to recommend an 84-month prison term for knowingly using, carrying,
and brandishing a firearm "during and in relation to" the January
1 Ramos waived his right to have the plea hearing before the
district court judge.
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3, 2017 carjacking to run consecutively to the term for all of the
other offenses. The pre-sentence report ("PSR") calculated a Total
Offense Level of 25 and a Criminal History Category of III, which
yielded a guidelines range sentence of 70-87 months for the
remaining counts. The plea agreement contained a waiver of appeal
provision if he was sentenced to 162 months or fewer.
At his scheduled sentencing hearing2 more than three
months later, on September 10, 2019, Ramos requested the withdrawal
of his plea. As the district court (Besosa, J.) later summarized,
Ramos claimed that he was
innocent of the charges against him, alleged a
discrepancy between his plea and the charges presented
to the grand jury, asserted he was beaten up at the jail
the day he signed the plea agreement, and noted he
learned the day before he signed the agreement that his
mother had had a stroke. He also stated that, on the day
of the change-of-plea hearing, he was ready for a
suppression hearing and was surprised to receive a plea
The court (Domínguez, J.) postponed the sentencing. According to
counsel, she met with Ramos after the hearing, and he was teary
and upset. Two days later, Ramos moved for an expert determination
of his mental condition pursuant to 18 U.S.C. § 4241(b). In his
motion, Ramos repeated the allegations underlying his request for
withdrawal of his guilty plea, stating that the night before he
pleaded guilty, he learned that his mother had suffered a minor
2 Due to sickness of the presiding Judge, the case was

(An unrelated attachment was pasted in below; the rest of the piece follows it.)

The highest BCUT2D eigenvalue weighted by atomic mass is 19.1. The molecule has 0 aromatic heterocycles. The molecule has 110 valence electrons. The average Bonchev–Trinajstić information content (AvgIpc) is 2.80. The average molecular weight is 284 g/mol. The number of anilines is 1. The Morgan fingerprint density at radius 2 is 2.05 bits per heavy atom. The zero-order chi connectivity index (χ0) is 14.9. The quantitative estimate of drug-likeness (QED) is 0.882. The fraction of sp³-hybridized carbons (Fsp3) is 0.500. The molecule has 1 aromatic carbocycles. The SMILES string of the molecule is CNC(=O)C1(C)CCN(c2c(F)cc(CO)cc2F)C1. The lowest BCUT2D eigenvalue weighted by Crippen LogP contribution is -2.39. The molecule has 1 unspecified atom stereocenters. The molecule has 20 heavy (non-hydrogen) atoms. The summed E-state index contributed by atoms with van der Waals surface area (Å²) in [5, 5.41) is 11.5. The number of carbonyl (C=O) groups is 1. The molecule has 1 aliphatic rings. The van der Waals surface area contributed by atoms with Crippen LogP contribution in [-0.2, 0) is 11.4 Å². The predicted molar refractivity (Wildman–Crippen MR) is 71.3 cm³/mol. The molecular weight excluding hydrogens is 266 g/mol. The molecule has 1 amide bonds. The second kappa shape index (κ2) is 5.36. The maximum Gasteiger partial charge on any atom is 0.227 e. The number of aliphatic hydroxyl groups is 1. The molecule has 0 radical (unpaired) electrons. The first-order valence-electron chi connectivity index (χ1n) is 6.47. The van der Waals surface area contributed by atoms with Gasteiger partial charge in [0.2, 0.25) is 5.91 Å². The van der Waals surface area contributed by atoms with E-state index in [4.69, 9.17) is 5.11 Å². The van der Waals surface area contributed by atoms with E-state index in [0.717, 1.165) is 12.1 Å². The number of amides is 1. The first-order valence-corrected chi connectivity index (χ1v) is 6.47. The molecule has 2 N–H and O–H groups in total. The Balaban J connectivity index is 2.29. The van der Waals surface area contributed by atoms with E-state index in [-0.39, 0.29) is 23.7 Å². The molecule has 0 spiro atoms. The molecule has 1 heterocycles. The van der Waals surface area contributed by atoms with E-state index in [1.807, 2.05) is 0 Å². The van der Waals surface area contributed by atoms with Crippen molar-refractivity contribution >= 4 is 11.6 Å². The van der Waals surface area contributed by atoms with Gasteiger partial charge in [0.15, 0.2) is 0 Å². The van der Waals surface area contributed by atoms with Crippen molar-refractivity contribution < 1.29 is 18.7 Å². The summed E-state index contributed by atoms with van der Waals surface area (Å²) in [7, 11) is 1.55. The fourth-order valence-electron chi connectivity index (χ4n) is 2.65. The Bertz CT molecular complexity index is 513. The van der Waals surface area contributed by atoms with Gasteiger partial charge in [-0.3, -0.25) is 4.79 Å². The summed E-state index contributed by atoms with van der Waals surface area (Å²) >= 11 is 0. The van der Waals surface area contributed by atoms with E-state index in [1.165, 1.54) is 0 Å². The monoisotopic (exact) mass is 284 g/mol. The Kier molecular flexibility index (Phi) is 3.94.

transferred to another Judge for sentencing (Domínguez, J.).
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stroke and inmates beat him because they believed him to be a
snitch. He asserted that those circumstances made him confused
and impaired his understanding during the change-of-plea hearing.
Id. The case was transferred back to the assigned judge (Cerezo,
J.), but it was then transferred to Judge Besosa, whose sentence
and order are on appeal.
In a written opinion, the district court (Besosa, J.)
denied Ramos' motions on December 11, 2019. First, the court noted
that it must order a competency hearing "if there is reasonable
cause to believe that the defendant may presently be suffering
from a mental disease or defect rendering him mentally incompetent
to the extent that he is unable to understand the nature and
consequences of the proceedings against him or to assist properly
in his defense." 18 U.S.C. § 4241(a). Relying on United States
v. Kenney, 756 F.3d 36 (1st Cir. 2014), the court found no
reasonable cause for a mental competency examination based on a
review of the proceedings before the magistrate judge in which
Ramos articulated the purpose of the proceeding, and before the
sentencing judge at the initial truncated hearing where he engaged
in "extended discourse" with the judge. The court also found that
Ramos was not entitled to a withdrawal of his plea because (1)
Ramos' claims of innocence were not credible, (2) an alleged grand
jury error (the indictment initially indicated that he had stolen
the Toyota Tacoma from one woman instead of two) did not affect
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Ramos' substantial rights, and (3) neither the beating nor his
mother's mild stroke caused coercion, duress or involuntariness.
On January 16, 2020, the district court proceeded to
sentence Ramos. At the hearing, Ramos' attorney confirmed that
his mother had been sick and put forward other mitigating factors
(including his close relationship with his young children). The